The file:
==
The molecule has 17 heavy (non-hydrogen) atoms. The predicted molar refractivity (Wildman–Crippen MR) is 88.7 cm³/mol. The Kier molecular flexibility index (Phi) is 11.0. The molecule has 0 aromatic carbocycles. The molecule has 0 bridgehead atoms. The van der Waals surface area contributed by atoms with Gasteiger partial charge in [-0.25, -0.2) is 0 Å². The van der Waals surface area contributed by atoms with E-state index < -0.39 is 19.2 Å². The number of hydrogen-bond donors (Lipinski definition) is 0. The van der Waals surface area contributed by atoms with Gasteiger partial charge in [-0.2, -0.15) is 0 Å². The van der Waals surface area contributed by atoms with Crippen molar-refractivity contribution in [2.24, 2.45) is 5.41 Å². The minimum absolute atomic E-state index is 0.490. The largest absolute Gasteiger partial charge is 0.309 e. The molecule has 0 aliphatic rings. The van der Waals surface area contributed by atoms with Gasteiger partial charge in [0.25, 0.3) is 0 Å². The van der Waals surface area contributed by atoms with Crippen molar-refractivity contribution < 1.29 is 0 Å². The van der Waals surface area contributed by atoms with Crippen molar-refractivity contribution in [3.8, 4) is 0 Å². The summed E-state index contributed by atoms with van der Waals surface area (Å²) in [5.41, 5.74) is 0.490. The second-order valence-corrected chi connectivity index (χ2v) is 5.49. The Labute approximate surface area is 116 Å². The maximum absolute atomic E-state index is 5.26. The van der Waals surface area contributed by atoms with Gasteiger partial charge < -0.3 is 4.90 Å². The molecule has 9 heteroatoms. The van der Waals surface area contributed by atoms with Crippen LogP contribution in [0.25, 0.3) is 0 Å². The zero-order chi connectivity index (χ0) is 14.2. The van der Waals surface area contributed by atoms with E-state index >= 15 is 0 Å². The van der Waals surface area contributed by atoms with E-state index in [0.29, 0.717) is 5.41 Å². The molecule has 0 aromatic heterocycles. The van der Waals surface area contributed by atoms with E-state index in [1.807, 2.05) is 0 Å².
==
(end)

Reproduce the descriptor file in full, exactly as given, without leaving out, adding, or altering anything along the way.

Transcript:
The molecule has 17 heavy (non-hydrogen) atoms. The predicted molar refractivity (Wildman–Crippen MR) is 88.7 cm³/mol. The Kier molecular flexibility index (Phi) is 11.0. The molecule has 0 aromatic carbocycles. The molecule has 0 bridgehead atoms. The van der Waals surface area contributed by atoms with Gasteiger partial charge in [-0.25, -0.2) is 0 Å². The van der Waals surface area contributed by atoms with E-state index < -0.39 is 19.2 Å². The number of hydrogen-bond donors (Lipinski definition) is 0. The van der Waals surface area contributed by atoms with Gasteiger partial charge in [-0.2, -0.15) is 0 Å². The van der Waals surface area contributed by atoms with Crippen molar-refractivity contribution in [2.24, 2.45) is 5.41 Å². The minimum absolute atomic E-state index is 0.490. The largest absolute Gasteiger partial charge is 0.309 e. The molecule has 0 aliphatic rings. The van der Waals surface area contributed by atoms with Gasteiger partial charge in [0.25, 0.3) is 0 Å². The van der Waals surface area contributed by atoms with Crippen molar-refractivity contribution < 1.29 is 0 Å². The van der Waals surface area contributed by atoms with Crippen molar-refractivity contribution in [3.8, 4) is 0 Å². The summed E-state index contributed by atoms with van der Waals surface area (Å²) in [5.41, 5.74) is 0.490. The second-order valence-corrected chi connectivity index (χ2v) is 5.49. The Labute approximate surface area is 116 Å². The maximum absolute atomic E-state index is 5.26. The van der Waals surface area contributed by atoms with Gasteiger partial charge < -0.3 is 4.90 Å². The molecule has 9 heteroatoms. The van der Waals surface area contributed by atoms with Crippen LogP contribution in [0.25, 0.3) is 0 Å². The zero-order chi connectivity index (χ0) is 14.2. The van der Waals surface area contributed by atoms with E-state index >= 15 is 0 Å². The van der Waals surface area contributed by atoms with E-state index in [0.29, 0.717) is 5.41 Å². The molecule has 0 aromatic heterocycles. The van der Waals surface area contributed by atoms with E-state index in [1.807, 2.05) is 0 Å².